• save example_img.png  and have the icon's Alt Text read "Save the File."

 

As you develop your accessible document, keep in mind that accessibility isn't just for those who use screen readers: the majority of our audiences have other disabilities and use other assistive technologies.

 

The goal is to make the document work for everyone, whether they have a disability or not and regardless of what technology they use. Therefore, the text around the icon is just as critical as the icon and its Alt Text.

 

Hope this helps. And as you learn the accessibility ropes, here's a public forum that's one of the best in the world: https://webaim.org/discussion/  It's unbiased, and has the most knowledgeable folks. You'll get a lot of good advice from the members.  The Adobe forum (this website) is really just about Adobe's products and not about accessibility, and there are only a handful of us who have any experience with accessibility at all.

 

|    Bevi Chagnon   |  Designer & Technologist for Accessible Documents
|    Classes & Books for Accessible InDesign, PDFs & MS Office |

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New Here ,
May 26, 2023 May 26, 2023

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Boy, I didn't except to get such a lecture about this question and I'm not going to respond to all of it. Our source is Word. I've tried many different ways to generate the PDF, and I think my Acrobat version is the one with some accessibility bugs. For my Figure tags, I see PathPathPath. With that said even in a PDF created by someone else that looks to have the correct tags, it's reading the alt text at the end sentence or at the end of the list or some spot other than where the image/alt text is in the paragraph. So I will research this elsewhere, like webaim as you suggest.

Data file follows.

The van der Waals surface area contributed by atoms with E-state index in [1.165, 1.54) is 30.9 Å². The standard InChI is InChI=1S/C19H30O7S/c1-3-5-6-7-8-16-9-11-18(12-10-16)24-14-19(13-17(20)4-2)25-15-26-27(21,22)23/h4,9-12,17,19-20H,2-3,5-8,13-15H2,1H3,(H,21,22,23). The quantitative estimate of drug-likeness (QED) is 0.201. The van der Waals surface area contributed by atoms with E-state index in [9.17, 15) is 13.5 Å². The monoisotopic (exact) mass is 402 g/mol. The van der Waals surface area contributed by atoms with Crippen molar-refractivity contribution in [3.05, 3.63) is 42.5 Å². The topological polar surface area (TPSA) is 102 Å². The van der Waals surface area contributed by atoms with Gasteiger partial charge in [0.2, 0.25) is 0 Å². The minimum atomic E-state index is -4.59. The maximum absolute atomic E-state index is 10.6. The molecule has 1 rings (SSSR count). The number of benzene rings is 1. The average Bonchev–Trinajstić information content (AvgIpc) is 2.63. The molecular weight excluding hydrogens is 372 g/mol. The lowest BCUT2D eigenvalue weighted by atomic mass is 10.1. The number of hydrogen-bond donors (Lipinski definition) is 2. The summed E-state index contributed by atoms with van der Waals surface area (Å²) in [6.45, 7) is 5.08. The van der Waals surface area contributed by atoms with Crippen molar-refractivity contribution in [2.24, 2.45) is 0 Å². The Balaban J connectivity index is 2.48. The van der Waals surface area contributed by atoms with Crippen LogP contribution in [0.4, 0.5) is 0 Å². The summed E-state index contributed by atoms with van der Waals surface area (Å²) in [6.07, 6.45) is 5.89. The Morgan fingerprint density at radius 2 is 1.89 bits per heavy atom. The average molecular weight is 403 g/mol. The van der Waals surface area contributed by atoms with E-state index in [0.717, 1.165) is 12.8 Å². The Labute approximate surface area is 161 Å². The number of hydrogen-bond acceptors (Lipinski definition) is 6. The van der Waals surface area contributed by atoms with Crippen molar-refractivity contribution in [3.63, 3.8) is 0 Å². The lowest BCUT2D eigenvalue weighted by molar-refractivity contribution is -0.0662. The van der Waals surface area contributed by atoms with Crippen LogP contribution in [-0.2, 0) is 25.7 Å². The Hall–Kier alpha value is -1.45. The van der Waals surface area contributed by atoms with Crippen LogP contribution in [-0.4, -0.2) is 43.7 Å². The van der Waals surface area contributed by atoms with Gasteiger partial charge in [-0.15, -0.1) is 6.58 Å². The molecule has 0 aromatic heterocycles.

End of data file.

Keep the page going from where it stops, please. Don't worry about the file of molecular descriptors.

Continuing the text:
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Community Expert ,
May 26, 2023 May 26, 2023

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In graphic files, "PathPathPath" is indicating that the graphic is made up of individual lines or "path"s in computer-ese. Although sighted users can see "PathPathPath" in the tag's yellow content container, it shouldn't be read by any screen reader. The Alt Text is what should be read.

 

Question: where is the <Figure> tag located in the tag tree: at the end of the sentence?

 

If you can upload a PDF with the problem, I'd be glad to review it for you.

 

 

|    Bevi Chagnon   |  Designer & Technologist for Accessible Documents
|    Classes & Books for Accessible InDesign, PDFs & MS Office |

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New Here ,
Jan 09, 2024 Jan 09, 2024

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Did you ever find a way around this?  I am having the same issue in a document created in Word then saved as PDF.

 

It reads ok if I use Edge to read the PDF (via NVDA) but if I read it in Adobe reader it reads the text, skips over the images and then reads the alt text out at the end of the page.

I have taken a small snippet of the document and created a test file to see if I can get it working but so far no luck.